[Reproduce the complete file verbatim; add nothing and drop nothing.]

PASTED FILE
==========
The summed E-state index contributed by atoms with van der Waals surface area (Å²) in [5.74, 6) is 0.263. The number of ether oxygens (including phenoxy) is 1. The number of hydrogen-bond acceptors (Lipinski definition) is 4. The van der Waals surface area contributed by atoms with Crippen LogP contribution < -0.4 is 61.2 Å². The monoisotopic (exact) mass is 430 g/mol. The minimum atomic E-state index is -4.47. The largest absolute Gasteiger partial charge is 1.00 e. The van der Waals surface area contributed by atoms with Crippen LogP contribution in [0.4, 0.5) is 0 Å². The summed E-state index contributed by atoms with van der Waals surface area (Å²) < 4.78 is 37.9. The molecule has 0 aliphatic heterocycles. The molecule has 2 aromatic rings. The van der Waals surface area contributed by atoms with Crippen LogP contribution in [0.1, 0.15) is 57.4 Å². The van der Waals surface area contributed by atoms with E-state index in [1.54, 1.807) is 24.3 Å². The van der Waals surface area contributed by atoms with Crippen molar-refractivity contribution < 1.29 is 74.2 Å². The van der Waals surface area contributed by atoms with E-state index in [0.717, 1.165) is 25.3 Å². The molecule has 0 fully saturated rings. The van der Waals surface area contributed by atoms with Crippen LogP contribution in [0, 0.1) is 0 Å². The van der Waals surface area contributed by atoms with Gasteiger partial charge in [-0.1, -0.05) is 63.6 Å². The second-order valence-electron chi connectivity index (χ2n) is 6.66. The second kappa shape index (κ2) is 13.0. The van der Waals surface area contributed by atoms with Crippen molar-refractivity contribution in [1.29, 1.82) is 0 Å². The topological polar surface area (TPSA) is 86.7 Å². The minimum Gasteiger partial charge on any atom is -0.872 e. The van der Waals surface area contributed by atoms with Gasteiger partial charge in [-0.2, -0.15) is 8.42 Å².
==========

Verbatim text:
The summed E-state index contributed by atoms with van der Waals surface area (Å²) in [5.74, 6) is 0.263. The number of ether oxygens (including phenoxy) is 1. The number of hydrogen-bond acceptors (Lipinski definition) is 4. The van der Waals surface area contributed by atoms with Crippen LogP contribution < -0.4 is 61.2 Å². The monoisotopic (exact) mass is 430 g/mol. The minimum atomic E-state index is -4.47. The largest absolute Gasteiger partial charge is 1.00 e. The van der Waals surface area contributed by atoms with Crippen LogP contribution in [0.4, 0.5) is 0 Å². The summed E-state index contributed by atoms with van der Waals surface area (Å²) < 4.78 is 37.9. The molecule has 0 aliphatic heterocycles. The molecule has 2 aromatic rings. The van der Waals surface area contributed by atoms with Crippen LogP contribution in [0.1, 0.15) is 57.4 Å². The van der Waals surface area contributed by atoms with E-state index in [1.54, 1.807) is 24.3 Å². The van der Waals surface area contributed by atoms with Crippen molar-refractivity contribution < 1.29 is 74.2 Å². The van der Waals surface area contributed by atoms with E-state index in [0.717, 1.165) is 25.3 Å². The molecule has 0 fully saturated rings. The van der Waals surface area contributed by atoms with Crippen LogP contribution in [0, 0.1) is 0 Å². The van der Waals surface area contributed by atoms with Gasteiger partial charge in [-0.1, -0.05) is 63.6 Å². The second-order valence-electron chi connectivity index (χ2n) is 6.66. The second kappa shape index (κ2) is 13.0. The van der Waals surface area contributed by atoms with Crippen molar-refractivity contribution in [1.29, 1.82) is 0 Å². The topological polar surface area (TPSA) is 86.7 Å². The minimum Gasteiger partial charge on any atom is -0.872 e. The van der Waals surface area contributed by atoms with Gasteiger partial charge in [-0.2, -0.15) is 8.42 Å².